Alright, back with another one of these lists where I give you the rundown on some cool games you may have missed this past month. I have five of them this time – some big, some small – but hopefully at least one of which catches your interest. As usual, thanks to the publishers who sent these games to me in order to make this list possible and let’s go ahead and get started.
Earth Defense Force: World Brothers
A bit out of nowhere, but we got a new Earth Defense Force game this past month – kinda. EDF 5 was one of my favorite games when it came out in 2019 and World Brothers offers up a lot of that same style of gameplay, but with a very different approach. Visually, it has shifted to a voxel-based shooter, kinda reminiscent of Ace of Spades. The gameplay has also been simplified a bit – but the core “kill every giant bug you see with ridiculous weapons” formula remains the same.
In fact, within just the first handful of levels I already had access to a couple dozen different characters and all their respective weapons and abilities – whether that be a simple machine gun, a laser rifle, or some sort of melee weapon. It is not too complex gameplaywise (I mean, the series never really was), but if you are a fan, do check it out and maybe find a buddy to do online co-op with.
Steam page. Earth Defense Force: World Brothers retails for $60 USD and is also available on Switch and PS4.
Jeanne at the Clock Tower
So, this is a neat visual novel that has gone practically unnoticed on Steam. Like, there are literally zero reviews for it on the Store page. And that is a bit of a shame, because not only does this VN tackle a unique setting, but it comes from an established studio as well (Liar-soft has been in the industry for over two decades now after all). Basically, Jeanne at the Clock Tower combines a bit of French History, some time travel, and fantasy elements and rolls it all into one.
You play as Roland, who is a member of the Free French Forces and the game literally opens with him taking part in the invasion of Normandy during WWII. I honestly do not think I have played a VN that tackled such a setup, but Jeanne does this and more. Because right after you land, you are whisked away to this other world where you meet Jeanne d’Arc and then begin this time-hopping journey to find your way home and uncover just what exactly this world is. The pacing can be a bit rough, but it is a neat VN that should be getting more attention.
Steam page, MangaGamer page. Jeanne at the Clock Tower retails for $40 USD.
An arcade run and gun shooter where you play as a goose that has a dedicated honk button – that is all I really need to say about Mighty Goose. It is fast, packed full of projectiles and enemies going everywhere, and has a good amount of customization to it as well – including a bunch of different weapons to choose from, different goose abilities, and even companions to bring along with you into battle.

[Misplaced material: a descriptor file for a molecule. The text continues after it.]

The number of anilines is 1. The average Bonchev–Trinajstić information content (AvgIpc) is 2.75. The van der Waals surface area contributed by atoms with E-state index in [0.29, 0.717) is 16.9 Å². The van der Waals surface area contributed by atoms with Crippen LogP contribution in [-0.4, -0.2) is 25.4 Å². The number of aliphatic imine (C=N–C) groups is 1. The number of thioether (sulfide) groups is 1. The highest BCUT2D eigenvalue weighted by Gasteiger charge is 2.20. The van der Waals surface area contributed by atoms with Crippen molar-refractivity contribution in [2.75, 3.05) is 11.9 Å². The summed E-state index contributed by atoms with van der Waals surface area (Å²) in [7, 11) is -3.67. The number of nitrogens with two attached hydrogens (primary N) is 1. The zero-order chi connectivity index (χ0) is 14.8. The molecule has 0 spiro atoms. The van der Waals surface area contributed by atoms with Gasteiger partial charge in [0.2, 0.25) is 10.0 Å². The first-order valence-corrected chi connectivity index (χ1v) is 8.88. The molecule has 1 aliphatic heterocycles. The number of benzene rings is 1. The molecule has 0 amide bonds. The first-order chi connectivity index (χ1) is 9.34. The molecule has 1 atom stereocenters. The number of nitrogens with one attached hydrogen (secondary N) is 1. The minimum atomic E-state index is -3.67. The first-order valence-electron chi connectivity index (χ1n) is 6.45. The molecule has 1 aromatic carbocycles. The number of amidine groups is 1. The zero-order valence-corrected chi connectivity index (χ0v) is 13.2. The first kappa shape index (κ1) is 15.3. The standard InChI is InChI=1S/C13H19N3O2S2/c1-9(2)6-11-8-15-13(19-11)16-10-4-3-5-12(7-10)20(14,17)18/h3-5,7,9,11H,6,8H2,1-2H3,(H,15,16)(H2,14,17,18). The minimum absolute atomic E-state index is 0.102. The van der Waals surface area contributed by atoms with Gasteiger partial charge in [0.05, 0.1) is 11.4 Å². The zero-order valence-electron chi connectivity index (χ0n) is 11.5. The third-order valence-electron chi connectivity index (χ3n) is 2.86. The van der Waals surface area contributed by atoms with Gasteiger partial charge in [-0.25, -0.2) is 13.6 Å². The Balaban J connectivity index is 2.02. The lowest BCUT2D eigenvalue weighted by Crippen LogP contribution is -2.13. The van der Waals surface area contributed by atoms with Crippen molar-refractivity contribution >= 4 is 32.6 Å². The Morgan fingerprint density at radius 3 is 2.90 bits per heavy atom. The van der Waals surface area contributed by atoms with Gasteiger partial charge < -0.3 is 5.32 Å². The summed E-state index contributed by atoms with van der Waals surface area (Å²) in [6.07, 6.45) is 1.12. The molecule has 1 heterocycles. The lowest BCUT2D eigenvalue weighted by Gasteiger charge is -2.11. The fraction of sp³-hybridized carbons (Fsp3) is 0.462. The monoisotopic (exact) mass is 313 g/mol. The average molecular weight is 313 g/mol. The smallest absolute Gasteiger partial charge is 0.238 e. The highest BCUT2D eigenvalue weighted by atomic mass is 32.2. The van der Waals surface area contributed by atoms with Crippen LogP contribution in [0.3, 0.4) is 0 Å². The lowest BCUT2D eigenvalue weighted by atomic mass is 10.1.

The game is not too long at around two or so hours, but it is a good time for that length and offers up a decent challenge at that. There were a couple times where I got stuck for a bit, so I can only imagine how difficult the new game+ mode would be. A fun game all things considered and recommended for those into arcade shooters.
Steam page. Mighty Goose retails for $20 USD and is also available on PS4, PS5, Xbox One, and Switch.
Warhammer Age of Sigmar: Storm Ground
On top of Necromunda: Hired Gun, we also had another, more lesser-known Warhammer game released: Age of Sigmar: Storm Ground. This one takes up a more traditional turn-based strategy approach, with tactical battles and all of the different classes, abilities, skills, and other goodies that come along with it. There are three factions to choose from and they each change the way the game is played. The Stormcast Eternals, for example, are fairly straightforward with their simple buffs and attack commands, whereas the Maggotkin have this unique spawning mechanic centered on spreading corruption around the field.
The gameplay is divided into small skirmishes with varying objectives like “kill all the enemies”, “kill this boss”, or “capture this point”. I won’t argue that it’s the most complex turn-based tactics game around, but I think it’s better than what the mixed ratings on Steam make it out to be. Granted, a lot of those seem to be related to technical issues on launch, which appear to have been fixed or maybe I just got lucky since I didn’t run into any of them. A decent Warhammer game all things considered and one to check out if you’re a fan.
You can get an official Steam key 20% off using my Gamesplanet partner link.
Steam page. Warhammer Age of Sigmar: Storm Ground retails for $40 USD and is also available on PS4, Xbox One, and Switch.
Minute of Islands
Minute of Islands is a very colorful game. The kind of game where I found myself paying more attention to the environments and detailing rather than what I was actually doing. It is a very good-looking game, with hand-drawn graphics that flow brilliantly at an uncapped framerate. Aside from that aesthetic though, the game is basically a puzzle-platformer with somewhat simple gameplay and a interesting fantasy-mystery story to match.
You play as Mo, a tinkerer who lives with her family on an archipelago that was once inhabited by giants. These giants left behind a bunch of machines and it is Mo’s job to keep them running to prevent the world from being swallowed by an unknown threat. The puzzles aren’t anything too complex, but the story and aesthetic combo really sell this game and it is easily worth a look for that aspect alone.
Steam page. Minute of Islands retails for $20 USD and is also available on GOG, PS4, Xbox One, and Switch.
And that will bring this month’s list to a close. A bit on the short side, but hopefully there was at least one game of interest for you to check out. I will be back around this time next month with another list, so do look forward to that.